Favorites | On Friday

Friday, October 31, 2014


Crazy helpful tutorial on how to peel and cut a butternut squash.

The prettiest loaf pan I've ever seen.

I love reading idioms from other countries.

Cruelty-free shopping at Sephora made easy.

Some very relevant firsthand resume tips.

Angela's birth story was the most in depth I've ever read and brought tears to my eyes.

My new favorite YouTube channel (I watched like 10 of her videos in one day!).

You should probably make these perfectly fluffy "Halloween" cupcakes tonight for your party.

Happy Halloween and have a great weekend!

Cinderella Ate My Daughter

Thursday, October 30, 2014

Cinderella Ate My Daughter,book,review,orenstein
Since early childhood, I could easily be characterized as a girly-girl.  At the age of three, I had every word to Ten Minutes Ago memorized (and still do!).  I watched Disney movies constantly, wanted to grow up to be as pretty as Sleeping Beauty, went through a phase in kindergarten where I refused to wear anything that was not a pink dress, and had a large collection of Barbies I played with until I was probably 12.  I still associate myself with that behavior as an adult- I'm a sucker for a good love story, continue to watch my collection of Disney movies, and walked down the isle to Once Upon a Dream.  So, when I learned about the book Cinderella Ate My Daughter by Peggy Orenstein,  my first thought was Why is this book trashing my childhood? and then, I need to read this book as soon as possible.

I read this book with a very open mind, as I am fully aware and can relate to the fact that Disney movies tend to pigeon-hole their female leads as beautiful, naive, quick to fall in love, willing to give up everything for their "true love", and depend on a man to save them.  I know, because I remember feeling that way as a young child.  The book begins with this premise and expands upon it with examples such as child beauty pageants, the history of pink, the American Girls craze, whether boys and girls really are biologically different, and the "new" Disney Princesses, including Miley Cyrus and Britney Spears.  

Although there were aspects of Cinderella that I could relate to and agree with, overall, I found the author's arguments and statements to be a bit contradictory and faulty.  I often found myself finishing a chapter thinking the conclusion would be one thing and instead be another.  For example, a chapter dedicated to the biology of boys and girls and whether they are really different or not, was particularly confusing.  It went into detail about various studies conducted, statistics computed, and information collected.  The entire chapter pointed to the fact that, YES, girls and boys are different, yet the conclusion was more something like, "so maybe boys and girls aren't so different after all".  I was left feeling perplexed.

Another aspect of Orenstein's voice that I found mildly disturbing was her use of body shaming words to describe little girls.  In the chapter about childhood beauty pageants, she refers to several of the contestants as "chubby".  In another chapter, she continuously describes her daughter's preschool friend as "fat".  As a female who has had her fair share of body image issues (let's be honest- we all have, right?), these words stung like a knife each time I read them.  In both situations, I felt that the words did nothing to improve the author's argument, and left me personally offended.  I found the chapter discussing the "new" Disney Princesses of Miley and Britney equally as unsettling.  Orenstein spends the entire chapter pointing the finger at these girls for being overtly sexual and not being positive role models for young girls.  Yet, at the end of the chapter, she is very explicit in her desire for her daughter (who is currently in grade school) to explore her sexuality, way before getting married, to find her pleasures, desires, and what makes her feel good sexually.  All I could think was, "Didn't you just spend 20 pages bashing girls who are (or were) exploring their sexuality?"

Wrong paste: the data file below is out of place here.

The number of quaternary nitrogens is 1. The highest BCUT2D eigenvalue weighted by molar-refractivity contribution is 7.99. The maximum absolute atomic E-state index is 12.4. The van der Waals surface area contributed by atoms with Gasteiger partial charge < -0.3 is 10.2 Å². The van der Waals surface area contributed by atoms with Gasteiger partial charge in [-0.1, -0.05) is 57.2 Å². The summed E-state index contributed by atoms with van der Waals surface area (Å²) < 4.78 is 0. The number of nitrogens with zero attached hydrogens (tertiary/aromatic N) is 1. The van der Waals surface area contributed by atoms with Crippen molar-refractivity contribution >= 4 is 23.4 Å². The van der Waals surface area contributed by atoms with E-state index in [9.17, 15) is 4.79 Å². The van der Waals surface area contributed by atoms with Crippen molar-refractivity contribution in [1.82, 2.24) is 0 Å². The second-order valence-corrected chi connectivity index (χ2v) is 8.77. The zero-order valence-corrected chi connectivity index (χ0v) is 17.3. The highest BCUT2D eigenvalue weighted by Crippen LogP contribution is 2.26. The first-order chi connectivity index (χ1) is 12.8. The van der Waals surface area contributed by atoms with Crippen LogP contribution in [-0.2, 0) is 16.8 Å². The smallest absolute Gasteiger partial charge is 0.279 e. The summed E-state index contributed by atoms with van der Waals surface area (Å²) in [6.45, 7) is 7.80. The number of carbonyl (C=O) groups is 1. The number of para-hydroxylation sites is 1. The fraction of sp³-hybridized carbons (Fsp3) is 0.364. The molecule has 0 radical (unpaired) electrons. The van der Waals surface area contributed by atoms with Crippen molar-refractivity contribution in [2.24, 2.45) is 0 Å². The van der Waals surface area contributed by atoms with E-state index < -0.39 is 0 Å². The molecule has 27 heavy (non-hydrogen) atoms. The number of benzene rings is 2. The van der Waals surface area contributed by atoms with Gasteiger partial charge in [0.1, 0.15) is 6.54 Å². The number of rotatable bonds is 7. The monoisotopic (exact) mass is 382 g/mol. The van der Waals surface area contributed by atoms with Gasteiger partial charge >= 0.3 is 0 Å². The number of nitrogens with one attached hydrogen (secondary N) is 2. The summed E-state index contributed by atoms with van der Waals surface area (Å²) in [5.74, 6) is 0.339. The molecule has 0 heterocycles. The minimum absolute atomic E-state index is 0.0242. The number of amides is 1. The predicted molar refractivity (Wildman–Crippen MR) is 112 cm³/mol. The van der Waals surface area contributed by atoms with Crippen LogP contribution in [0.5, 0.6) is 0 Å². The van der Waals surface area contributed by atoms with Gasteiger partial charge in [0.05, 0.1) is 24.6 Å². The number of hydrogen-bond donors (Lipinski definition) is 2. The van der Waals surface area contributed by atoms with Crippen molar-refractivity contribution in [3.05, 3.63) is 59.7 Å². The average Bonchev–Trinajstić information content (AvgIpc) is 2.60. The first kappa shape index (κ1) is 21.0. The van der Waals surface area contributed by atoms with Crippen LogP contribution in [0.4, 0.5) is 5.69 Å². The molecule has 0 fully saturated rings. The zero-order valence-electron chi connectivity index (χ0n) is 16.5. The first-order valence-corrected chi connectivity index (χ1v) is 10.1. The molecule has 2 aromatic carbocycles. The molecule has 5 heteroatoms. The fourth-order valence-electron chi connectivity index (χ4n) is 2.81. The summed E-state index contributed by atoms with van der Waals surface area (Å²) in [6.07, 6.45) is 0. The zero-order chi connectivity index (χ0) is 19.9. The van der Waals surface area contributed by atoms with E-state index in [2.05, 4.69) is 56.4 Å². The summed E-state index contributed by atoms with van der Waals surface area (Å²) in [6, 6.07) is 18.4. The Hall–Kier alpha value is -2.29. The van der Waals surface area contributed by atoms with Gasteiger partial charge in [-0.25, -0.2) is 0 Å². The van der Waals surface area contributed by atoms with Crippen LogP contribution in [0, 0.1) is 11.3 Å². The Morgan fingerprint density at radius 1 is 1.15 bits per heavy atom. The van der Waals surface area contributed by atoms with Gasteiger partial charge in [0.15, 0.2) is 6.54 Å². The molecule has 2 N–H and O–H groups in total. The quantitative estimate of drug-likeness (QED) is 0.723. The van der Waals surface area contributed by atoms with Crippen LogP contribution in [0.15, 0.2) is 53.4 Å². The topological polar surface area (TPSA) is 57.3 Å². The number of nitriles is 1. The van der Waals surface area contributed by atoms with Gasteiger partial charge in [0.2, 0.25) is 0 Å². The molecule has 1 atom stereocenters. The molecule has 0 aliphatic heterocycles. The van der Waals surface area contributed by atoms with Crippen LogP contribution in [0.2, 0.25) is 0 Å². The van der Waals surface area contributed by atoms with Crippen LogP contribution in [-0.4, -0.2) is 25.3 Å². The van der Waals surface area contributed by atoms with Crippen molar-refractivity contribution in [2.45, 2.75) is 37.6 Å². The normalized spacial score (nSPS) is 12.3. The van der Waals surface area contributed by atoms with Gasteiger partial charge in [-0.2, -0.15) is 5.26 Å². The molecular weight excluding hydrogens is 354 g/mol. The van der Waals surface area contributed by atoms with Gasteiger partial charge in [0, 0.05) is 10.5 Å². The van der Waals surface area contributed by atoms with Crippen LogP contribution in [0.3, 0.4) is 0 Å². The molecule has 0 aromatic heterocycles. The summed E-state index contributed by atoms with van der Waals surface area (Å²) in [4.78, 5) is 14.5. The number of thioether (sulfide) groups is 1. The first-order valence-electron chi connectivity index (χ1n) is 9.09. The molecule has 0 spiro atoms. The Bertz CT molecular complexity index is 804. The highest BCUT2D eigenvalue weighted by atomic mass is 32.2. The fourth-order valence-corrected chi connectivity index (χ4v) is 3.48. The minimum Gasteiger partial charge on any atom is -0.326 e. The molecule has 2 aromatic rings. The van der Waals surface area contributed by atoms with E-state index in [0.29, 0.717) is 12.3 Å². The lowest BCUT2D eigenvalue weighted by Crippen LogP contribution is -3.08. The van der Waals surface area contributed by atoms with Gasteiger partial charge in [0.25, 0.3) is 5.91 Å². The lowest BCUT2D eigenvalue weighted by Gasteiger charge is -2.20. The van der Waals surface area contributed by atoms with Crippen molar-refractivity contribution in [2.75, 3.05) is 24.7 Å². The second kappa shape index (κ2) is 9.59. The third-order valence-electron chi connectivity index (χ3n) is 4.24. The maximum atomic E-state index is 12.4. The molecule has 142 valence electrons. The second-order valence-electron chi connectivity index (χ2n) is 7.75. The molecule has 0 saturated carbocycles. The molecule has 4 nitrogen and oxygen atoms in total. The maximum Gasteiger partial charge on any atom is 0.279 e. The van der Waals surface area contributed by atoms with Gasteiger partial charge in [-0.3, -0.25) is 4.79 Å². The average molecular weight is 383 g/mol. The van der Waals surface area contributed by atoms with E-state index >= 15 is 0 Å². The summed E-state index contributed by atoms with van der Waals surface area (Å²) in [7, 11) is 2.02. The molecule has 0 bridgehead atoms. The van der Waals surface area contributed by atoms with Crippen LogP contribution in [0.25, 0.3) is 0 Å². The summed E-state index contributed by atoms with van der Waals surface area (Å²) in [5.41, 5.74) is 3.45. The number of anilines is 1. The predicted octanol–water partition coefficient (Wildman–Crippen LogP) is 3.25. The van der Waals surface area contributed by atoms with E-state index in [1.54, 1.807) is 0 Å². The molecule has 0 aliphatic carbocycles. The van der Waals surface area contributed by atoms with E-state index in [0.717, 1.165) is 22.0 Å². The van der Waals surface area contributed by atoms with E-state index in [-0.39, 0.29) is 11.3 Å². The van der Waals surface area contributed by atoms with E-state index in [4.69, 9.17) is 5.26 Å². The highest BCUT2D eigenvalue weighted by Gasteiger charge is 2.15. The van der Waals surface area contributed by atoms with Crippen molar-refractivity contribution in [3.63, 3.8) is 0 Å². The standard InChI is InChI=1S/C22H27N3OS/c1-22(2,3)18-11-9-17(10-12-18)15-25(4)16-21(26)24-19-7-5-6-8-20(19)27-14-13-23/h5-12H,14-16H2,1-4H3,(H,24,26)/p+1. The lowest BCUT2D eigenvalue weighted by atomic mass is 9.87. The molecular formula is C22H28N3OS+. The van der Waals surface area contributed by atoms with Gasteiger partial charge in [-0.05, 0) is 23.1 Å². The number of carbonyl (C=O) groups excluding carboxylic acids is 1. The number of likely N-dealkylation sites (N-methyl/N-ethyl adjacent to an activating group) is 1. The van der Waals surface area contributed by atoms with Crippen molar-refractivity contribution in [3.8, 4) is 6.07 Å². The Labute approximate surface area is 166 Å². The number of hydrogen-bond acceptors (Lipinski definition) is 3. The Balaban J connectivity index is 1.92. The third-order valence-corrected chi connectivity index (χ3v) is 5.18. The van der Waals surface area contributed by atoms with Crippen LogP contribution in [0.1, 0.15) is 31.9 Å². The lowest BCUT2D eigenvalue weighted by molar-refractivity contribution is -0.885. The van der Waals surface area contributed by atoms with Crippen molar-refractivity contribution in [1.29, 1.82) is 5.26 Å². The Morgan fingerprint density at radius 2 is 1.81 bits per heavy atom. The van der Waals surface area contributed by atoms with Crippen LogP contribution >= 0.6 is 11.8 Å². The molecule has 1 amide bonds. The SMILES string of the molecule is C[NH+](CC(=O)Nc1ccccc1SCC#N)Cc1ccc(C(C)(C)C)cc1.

Although it may seem through this review that I strongly disliked Cinderella, I found the subject matter very interesting.  It really made me think and explore my childhood, how I was raised, and how I would raise my potential daughter.  For instance, Orenstein spends an entire chapter on American Girls dolls, the over consumerism surrounding them, and how little girls are tricked into purchasing expensive items that are unnecessary.  When I was in grade school, I loved American Girls.  I read all of the books (my favorite was Kirsten), went to an American Girls Fashion Show and tea party with my mom and some friends, and lusted after my very own doll.  But guess what?  I never got one because they were too expensive.  I think an important aspect of this culture that was overlooked by the author is that parents play a very big role in how much they allow their daughters to be saturated with its overt messages and lemming mentality.  Yes, I played with Barbies, had my hairdresser aunt curl my hair like Ariel, and was a cheerleader for 10 years.  But, my parents did not spoil me with an abundance of over priced hot items, my dad told me that when I grew up I would be Chief Justice of the Supreme Court (not a traditionally female occupation) and that I should never depend on a man, and never once did my mom ever go on a diet or make a body shaming remark about herself or anyone else.  It's all about balance.

In the end, I think Cinderella is a book for women to read and decide for themselves what they think.  It brings up a lot of questions that are interesting to explore from one's own upbringing and viewpoint.  I know that I will never try to dissuade my daughter from watching Disney movies, playing dress up, and wearing pink (and I'll do all of those things with her).  And, if she prefers things like legos, sports, and teenage mutant ninga turtles (?), that would be cool, too.  But, I will also spend every day teaching her how important it is to be a powerful woman and never to do things just because that's what the culture says you should do.  I happen to be a strong, independent, intelligent woman that loves the color pink, Hello Kitty, and fairy tales.  And I don't think there's anything wrong with that.